Arthroscopy (pronounced ahr-THROS-kuh-pee) is a technique of using another medical instrument called the Arthroscope. This instrument is straight and cylinder-like with a series of lenses and optic fiber bundles that come in sizes of 1/12 to 1/5 inch (2 to 5 millimeters.) The Arthroscope is used to examine a joint in a body, such as knee joints, ankles, elbows, hips and shoulders. This is done by the Arthroscope being inserted into a joint of the body through a small incision. A light is then transmitted by the use of the optic fibers to the tip of the Arthroscope to illuminate the joint. The use of optic fiber through the Arthroscope enables a physician to thoroughly examine a joint for diagnosis or treatment.

Optic fibers used in the Arthroscope can be used to measure temperature and other bodily
attributes as well as being used in performing surgical procedures. The problem most commonly treated by Arthroscopy is torn cartilage in the knee. This is when a small incision is made at the joint for use of the optic fiber in the Arthroscope and then a second incision is made for the use of other surgical instruments to remove the cartilage. The primary advantage of using optic fibers through Arthroscopic surgery is that the operation can be performed through a small incision, resulting in the patient experiencing the least amount of discomfort and a healing time that is much shorter, when compared to the other methods of surgery.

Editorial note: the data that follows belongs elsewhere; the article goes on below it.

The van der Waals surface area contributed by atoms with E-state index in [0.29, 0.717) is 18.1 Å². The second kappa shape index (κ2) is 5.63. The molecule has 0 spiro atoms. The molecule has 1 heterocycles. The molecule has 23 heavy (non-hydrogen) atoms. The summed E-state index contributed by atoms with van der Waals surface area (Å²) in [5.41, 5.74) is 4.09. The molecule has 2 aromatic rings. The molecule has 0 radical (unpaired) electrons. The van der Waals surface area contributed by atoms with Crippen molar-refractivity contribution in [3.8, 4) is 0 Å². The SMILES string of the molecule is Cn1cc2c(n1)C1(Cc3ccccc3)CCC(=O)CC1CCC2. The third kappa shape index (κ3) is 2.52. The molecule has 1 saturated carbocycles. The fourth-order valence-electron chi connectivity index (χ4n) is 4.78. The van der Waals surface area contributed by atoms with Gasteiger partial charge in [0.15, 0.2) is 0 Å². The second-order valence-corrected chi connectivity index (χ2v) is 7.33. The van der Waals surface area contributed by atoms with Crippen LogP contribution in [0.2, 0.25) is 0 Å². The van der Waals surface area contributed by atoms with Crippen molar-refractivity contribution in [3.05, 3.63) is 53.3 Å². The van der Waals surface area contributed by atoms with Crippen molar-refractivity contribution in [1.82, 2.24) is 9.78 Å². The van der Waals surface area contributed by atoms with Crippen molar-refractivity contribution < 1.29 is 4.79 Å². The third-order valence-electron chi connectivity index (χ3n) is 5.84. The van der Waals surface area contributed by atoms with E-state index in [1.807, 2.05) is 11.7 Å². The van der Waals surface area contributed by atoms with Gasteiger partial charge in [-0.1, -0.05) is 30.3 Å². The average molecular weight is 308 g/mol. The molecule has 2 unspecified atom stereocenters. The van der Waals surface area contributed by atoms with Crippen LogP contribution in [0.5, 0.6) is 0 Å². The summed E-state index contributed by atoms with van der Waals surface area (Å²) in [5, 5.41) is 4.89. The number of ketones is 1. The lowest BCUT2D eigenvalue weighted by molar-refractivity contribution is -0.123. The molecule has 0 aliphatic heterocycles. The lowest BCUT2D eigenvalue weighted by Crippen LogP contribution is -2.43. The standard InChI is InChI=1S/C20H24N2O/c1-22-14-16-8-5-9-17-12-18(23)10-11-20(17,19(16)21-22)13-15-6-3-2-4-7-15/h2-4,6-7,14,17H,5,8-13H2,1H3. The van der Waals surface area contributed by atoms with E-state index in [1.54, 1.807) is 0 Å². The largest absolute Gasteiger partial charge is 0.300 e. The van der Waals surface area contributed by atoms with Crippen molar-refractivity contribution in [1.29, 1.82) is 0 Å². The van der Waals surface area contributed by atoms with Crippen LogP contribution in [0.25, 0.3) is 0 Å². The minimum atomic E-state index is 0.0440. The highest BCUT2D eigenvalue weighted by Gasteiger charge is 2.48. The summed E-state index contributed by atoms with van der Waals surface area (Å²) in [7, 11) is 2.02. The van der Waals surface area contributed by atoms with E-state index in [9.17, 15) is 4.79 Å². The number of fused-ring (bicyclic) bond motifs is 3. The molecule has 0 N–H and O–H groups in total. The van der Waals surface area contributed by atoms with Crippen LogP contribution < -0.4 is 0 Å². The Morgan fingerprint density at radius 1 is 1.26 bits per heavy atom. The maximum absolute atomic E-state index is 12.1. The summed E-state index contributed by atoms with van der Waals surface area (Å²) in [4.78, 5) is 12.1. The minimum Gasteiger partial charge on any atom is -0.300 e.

Aside from the uses of the Endoscopes and the Arthroscopes, another widely used function of optic fibers in the medical field is the ability for the optical fibers to be inserted into blood vessels to give a quick and accurate analysis of blood chemistry. Physicians have also found medical use of the optical fibers to direct intense laser light at a wound to stop bleeding or to burn away abnormal tissue. Fiber optic training is necessary in the field of medicine. The use of optic fiber through medical science continues to grow rapidly to everyday to develop more new and advanced medical devices to enable physicians to provide people with better service.